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HQ 116363

December 16, 2004

AIR-4-RR:IT:EC 116363 IDL


Cathy Forsyth
Vice President
Goderich Aircraft, Inc.
P.O. Box 554
Hangar #2, Canada Drive
Huron Park, ON N0M 1Y0

RE: Private Aircraft; Advance Electronic Presentation of Cargo Information; 19 CFR § 122.48a

Dear Ms. Forsyth:

This is in response to your letter, dated November 26, 2004, concerning your request for an exemption from the required advance electronic presentation of cargo information for certain U.S. aircraft serviced by Goderich Aircraft, Inc. Our ruling on this matter follows.


Goderich Aircraft, Inc. (“Goderich”), of South Western Ontario, is a Canadian-registered corporation, unaffiliated with any United States company. Goderich is engaged in the business of aircraft maintenance, repair, and refurbishment, including part or all of any of the following: exterior stripping, painting and detailing, interior reupholstering, carpeting, cabinet [sic], and paneling and avionics.

Goderich services U.S.-registered private or corporate business aircraft. The aircraft are flown by a crew employed by the registered owner, or the owner him/herself. Goderich in no way controls the flight operation(s) of any of these aircraft. At no time is ownership of the aircraft transferred to Goderich, nor are the business entities of the U.S. customer and Goderich related parties. The aircraft arrive in Canada duty-free as a temporary import for repair, pursuant to the North American Free Trade Agreement (NAFTA). All servicing of the aircraft is duty-free.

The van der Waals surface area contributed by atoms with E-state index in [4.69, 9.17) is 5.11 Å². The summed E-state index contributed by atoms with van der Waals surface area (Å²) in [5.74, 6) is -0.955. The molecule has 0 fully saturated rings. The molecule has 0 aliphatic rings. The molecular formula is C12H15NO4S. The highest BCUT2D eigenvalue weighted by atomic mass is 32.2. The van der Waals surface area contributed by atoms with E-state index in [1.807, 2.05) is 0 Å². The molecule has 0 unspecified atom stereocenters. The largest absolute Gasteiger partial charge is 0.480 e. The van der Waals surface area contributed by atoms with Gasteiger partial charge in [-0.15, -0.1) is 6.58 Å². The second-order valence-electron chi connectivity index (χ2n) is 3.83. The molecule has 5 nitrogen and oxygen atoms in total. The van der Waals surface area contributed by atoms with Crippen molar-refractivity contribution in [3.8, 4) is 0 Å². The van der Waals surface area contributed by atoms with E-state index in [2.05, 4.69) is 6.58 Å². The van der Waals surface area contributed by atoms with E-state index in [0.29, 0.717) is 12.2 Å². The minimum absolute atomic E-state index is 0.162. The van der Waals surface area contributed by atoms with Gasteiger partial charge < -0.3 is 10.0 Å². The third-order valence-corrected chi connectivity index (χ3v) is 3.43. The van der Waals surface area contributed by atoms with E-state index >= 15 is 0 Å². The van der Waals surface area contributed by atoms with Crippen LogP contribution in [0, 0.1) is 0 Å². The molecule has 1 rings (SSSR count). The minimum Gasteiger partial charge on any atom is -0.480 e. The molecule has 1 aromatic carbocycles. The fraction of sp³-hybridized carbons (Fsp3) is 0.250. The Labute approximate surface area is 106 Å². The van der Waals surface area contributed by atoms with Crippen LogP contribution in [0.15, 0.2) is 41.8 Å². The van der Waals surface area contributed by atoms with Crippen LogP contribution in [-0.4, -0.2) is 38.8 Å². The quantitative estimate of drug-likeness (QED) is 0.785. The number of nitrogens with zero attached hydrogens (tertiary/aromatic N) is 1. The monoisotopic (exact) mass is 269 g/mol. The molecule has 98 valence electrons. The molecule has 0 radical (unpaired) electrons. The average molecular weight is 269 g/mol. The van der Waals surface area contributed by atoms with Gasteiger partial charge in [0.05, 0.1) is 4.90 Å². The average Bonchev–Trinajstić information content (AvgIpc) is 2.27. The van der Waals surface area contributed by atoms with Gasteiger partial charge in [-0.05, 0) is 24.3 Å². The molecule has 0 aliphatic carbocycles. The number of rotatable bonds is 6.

After repair or refurbishment, the U.S.-aircraft depart Canada for the United States. Goderich utilizes the broker services of Fed Ex Trade Networks, up to six times per month, to make entry in Port Huron, Michigan. Goderich provides an invoice detailing the scope of work that was completed, and Fed Ex Trade Networks files all necessary documents on behalf of Goderich.


Whether the above-described aircraft are exempt from the advance electronic presentation of cargo information required by 19 CFR § 122.48a?


Section 343(a) of the Trade Act of 2002 (Pub. L. 107-210, 116 Stat. 933, enacted on August 8, 2002), as amended by section 108 of the Maritime Transportation Security Act of 2002 (Pub. L. 107-295, 116 Stat. 2064, enacted on November 25, 2002), required that the Secretary endeavor to promulgate final regulations providing for the mandatory collection of electronic cargo information by U.S. Customs and Border Protection (CBP), either prior to the arrival of the cargo in the United States or its departure from the United States by any mode of commercial transportation (sea, air, rail or truck). Under section 343(a), as amended (codified at 19 U.S.C. 2071 note), the information required must consist of that information about the cargo which is determined to be reasonably necessary to enable CBP to identify high-risk shipments so as to ensure cargo safety and security and prevent smuggling pursuant to the laws that are enforced and administered by CBP.